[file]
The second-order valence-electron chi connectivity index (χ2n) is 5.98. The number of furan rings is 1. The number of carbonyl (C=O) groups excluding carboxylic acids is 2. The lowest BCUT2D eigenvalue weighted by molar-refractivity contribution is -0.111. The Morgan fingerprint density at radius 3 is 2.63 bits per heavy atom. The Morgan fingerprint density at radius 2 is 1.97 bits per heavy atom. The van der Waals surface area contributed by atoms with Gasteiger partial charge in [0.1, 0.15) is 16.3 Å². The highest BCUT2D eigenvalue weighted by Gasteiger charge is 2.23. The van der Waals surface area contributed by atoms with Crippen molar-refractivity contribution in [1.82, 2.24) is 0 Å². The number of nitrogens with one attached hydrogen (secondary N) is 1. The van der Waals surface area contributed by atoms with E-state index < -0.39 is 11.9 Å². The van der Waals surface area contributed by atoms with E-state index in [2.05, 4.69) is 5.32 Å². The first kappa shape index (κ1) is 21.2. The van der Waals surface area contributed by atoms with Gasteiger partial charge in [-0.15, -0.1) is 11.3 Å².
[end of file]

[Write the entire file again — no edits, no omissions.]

The second-order valence-electron chi connectivity index (χ2n) is 5.98. The number of furan rings is 1. The number of carbonyl (C=O) groups excluding carboxylic acids is 2. The lowest BCUT2D eigenvalue weighted by molar-refractivity contribution is -0.111. The Morgan fingerprint density at radius 3 is 2.63 bits per heavy atom. The Morgan fingerprint density at radius 2 is 1.97 bits per heavy atom. The van der Waals surface area contributed by atoms with Gasteiger partial charge in [0.1, 0.15) is 16.3 Å². The highest BCUT2D eigenvalue weighted by Gasteiger charge is 2.23. The van der Waals surface area contributed by atoms with Crippen molar-refractivity contribution in [1.82, 2.24) is 0 Å². The number of nitrogens with one attached hydrogen (secondary N) is 1. The van der Waals surface area contributed by atoms with E-state index < -0.39 is 11.9 Å². The van der Waals surface area contributed by atoms with E-state index in [2.05, 4.69) is 5.32 Å². The first kappa shape index (κ1) is 21.2. The van der Waals surface area contributed by atoms with Gasteiger partial charge in [-0.15, -0.1) is 11.3 Å².